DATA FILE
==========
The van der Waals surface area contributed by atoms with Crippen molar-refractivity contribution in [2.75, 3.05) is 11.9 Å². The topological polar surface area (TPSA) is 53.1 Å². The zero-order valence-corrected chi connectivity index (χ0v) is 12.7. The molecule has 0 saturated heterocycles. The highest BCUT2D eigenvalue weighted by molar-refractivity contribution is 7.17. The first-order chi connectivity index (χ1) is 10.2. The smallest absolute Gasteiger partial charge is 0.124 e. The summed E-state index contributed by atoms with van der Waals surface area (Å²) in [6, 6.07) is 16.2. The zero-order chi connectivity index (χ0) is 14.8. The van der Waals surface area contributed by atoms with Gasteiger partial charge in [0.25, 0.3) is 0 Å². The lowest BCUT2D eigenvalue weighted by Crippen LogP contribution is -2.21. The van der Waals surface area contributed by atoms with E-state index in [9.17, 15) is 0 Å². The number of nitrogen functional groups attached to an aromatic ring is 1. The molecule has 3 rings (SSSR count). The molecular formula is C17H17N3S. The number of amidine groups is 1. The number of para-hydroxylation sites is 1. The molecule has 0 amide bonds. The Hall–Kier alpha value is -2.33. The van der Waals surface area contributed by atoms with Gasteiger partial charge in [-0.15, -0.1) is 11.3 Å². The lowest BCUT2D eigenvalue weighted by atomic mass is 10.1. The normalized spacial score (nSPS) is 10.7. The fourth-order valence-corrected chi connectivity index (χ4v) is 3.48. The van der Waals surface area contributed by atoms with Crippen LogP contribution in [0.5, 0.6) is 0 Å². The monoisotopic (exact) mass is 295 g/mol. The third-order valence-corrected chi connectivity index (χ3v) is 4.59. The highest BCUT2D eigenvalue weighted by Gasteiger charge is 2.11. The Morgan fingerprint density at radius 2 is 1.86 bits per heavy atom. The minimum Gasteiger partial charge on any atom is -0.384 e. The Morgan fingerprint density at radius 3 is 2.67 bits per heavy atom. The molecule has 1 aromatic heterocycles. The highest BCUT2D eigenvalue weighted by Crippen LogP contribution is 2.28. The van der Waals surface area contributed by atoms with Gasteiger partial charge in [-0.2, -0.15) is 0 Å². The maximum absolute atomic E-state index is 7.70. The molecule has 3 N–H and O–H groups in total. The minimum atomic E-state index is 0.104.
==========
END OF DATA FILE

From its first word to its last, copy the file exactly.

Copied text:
The van der Waals surface area contributed by atoms with Crippen molar-refractivity contribution in [2.75, 3.05) is 11.9 Å². The topological polar surface area (TPSA) is 53.1 Å². The zero-order valence-corrected chi connectivity index (χ0v) is 12.7. The molecule has 0 saturated heterocycles. The highest BCUT2D eigenvalue weighted by molar-refractivity contribution is 7.17. The first-order chi connectivity index (χ1) is 10.2. The smallest absolute Gasteiger partial charge is 0.124 e. The summed E-state index contributed by atoms with van der Waals surface area (Å²) in [6, 6.07) is 16.2. The zero-order chi connectivity index (χ0) is 14.8. The van der Waals surface area contributed by atoms with Gasteiger partial charge in [0.25, 0.3) is 0 Å². The lowest BCUT2D eigenvalue weighted by Crippen LogP contribution is -2.21. The van der Waals surface area contributed by atoms with E-state index in [9.17, 15) is 0 Å². The number of nitrogen functional groups attached to an aromatic ring is 1. The molecule has 3 rings (SSSR count). The molecular formula is C17H17N3S. The number of amidine groups is 1. The number of para-hydroxylation sites is 1. The molecule has 0 amide bonds. The Hall–Kier alpha value is -2.33. The van der Waals surface area contributed by atoms with Gasteiger partial charge in [-0.15, -0.1) is 11.3 Å². The lowest BCUT2D eigenvalue weighted by atomic mass is 10.1. The normalized spacial score (nSPS) is 10.7. The fourth-order valence-corrected chi connectivity index (χ4v) is 3.48. The van der Waals surface area contributed by atoms with Crippen LogP contribution in [0.5, 0.6) is 0 Å². The monoisotopic (exact) mass is 295 g/mol. The third-order valence-corrected chi connectivity index (χ3v) is 4.59. The highest BCUT2D eigenvalue weighted by Gasteiger charge is 2.11. The Morgan fingerprint density at radius 2 is 1.86 bits per heavy atom. The minimum Gasteiger partial charge on any atom is -0.384 e. The Morgan fingerprint density at radius 3 is 2.67 bits per heavy atom. The molecule has 1 aromatic heterocycles. The highest BCUT2D eigenvalue weighted by Crippen LogP contribution is 2.28. The van der Waals surface area contributed by atoms with Gasteiger partial charge in [-0.2, -0.15) is 0 Å². The maximum absolute atomic E-state index is 7.70. The molecule has 3 N–H and O–H groups in total. The minimum atomic E-state index is 0.104.